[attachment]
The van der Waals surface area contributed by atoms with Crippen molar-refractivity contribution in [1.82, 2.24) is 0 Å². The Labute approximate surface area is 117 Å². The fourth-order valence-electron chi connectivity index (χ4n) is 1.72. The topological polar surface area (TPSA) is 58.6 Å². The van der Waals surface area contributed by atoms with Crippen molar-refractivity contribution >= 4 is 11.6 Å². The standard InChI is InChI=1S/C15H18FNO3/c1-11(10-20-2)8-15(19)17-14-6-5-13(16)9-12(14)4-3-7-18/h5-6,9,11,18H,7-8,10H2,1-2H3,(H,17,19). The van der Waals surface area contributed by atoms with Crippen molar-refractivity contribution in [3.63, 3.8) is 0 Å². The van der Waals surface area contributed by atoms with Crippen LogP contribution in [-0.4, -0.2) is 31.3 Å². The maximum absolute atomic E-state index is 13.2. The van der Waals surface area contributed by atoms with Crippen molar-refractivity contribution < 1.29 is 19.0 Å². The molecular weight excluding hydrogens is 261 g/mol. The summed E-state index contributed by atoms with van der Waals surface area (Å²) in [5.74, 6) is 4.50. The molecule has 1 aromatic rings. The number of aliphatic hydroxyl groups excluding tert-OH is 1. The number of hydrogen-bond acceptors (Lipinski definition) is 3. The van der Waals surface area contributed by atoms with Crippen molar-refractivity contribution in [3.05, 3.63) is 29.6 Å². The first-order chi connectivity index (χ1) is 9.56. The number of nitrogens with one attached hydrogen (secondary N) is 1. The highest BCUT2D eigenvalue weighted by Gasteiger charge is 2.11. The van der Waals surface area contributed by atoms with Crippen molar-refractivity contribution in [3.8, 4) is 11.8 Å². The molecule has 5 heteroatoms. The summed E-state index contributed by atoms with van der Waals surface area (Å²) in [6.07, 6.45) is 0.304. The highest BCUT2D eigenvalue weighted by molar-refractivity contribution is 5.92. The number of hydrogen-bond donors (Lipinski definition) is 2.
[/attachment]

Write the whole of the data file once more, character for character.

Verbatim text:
The van der Waals surface area contributed by atoms with Crippen molar-refractivity contribution in [1.82, 2.24) is 0 Å². The Labute approximate surface area is 117 Å². The fourth-order valence-electron chi connectivity index (χ4n) is 1.72. The topological polar surface area (TPSA) is 58.6 Å². The van der Waals surface area contributed by atoms with Crippen molar-refractivity contribution >= 4 is 11.6 Å². The standard InChI is InChI=1S/C15H18FNO3/c1-11(10-20-2)8-15(19)17-14-6-5-13(16)9-12(14)4-3-7-18/h5-6,9,11,18H,7-8,10H2,1-2H3,(H,17,19). The van der Waals surface area contributed by atoms with Crippen molar-refractivity contribution in [3.63, 3.8) is 0 Å². The van der Waals surface area contributed by atoms with Crippen LogP contribution in [-0.4, -0.2) is 31.3 Å². The maximum absolute atomic E-state index is 13.2. The van der Waals surface area contributed by atoms with Crippen molar-refractivity contribution < 1.29 is 19.0 Å². The molecular weight excluding hydrogens is 261 g/mol. The summed E-state index contributed by atoms with van der Waals surface area (Å²) in [5.74, 6) is 4.50. The molecule has 1 aromatic rings. The number of aliphatic hydroxyl groups excluding tert-OH is 1. The number of hydrogen-bond acceptors (Lipinski definition) is 3. The van der Waals surface area contributed by atoms with Crippen molar-refractivity contribution in [3.05, 3.63) is 29.6 Å². The first-order chi connectivity index (χ1) is 9.56. The number of nitrogens with one attached hydrogen (secondary N) is 1. The highest BCUT2D eigenvalue weighted by Gasteiger charge is 2.11. The van der Waals surface area contributed by atoms with Crippen molar-refractivity contribution in [3.8, 4) is 11.8 Å². The molecule has 5 heteroatoms. The summed E-state index contributed by atoms with van der Waals surface area (Å²) in [6.07, 6.45) is 0.304. The highest BCUT2D eigenvalue weighted by molar-refractivity contribution is 5.92. The number of hydrogen-bond donors (Lipinski definition) is 2.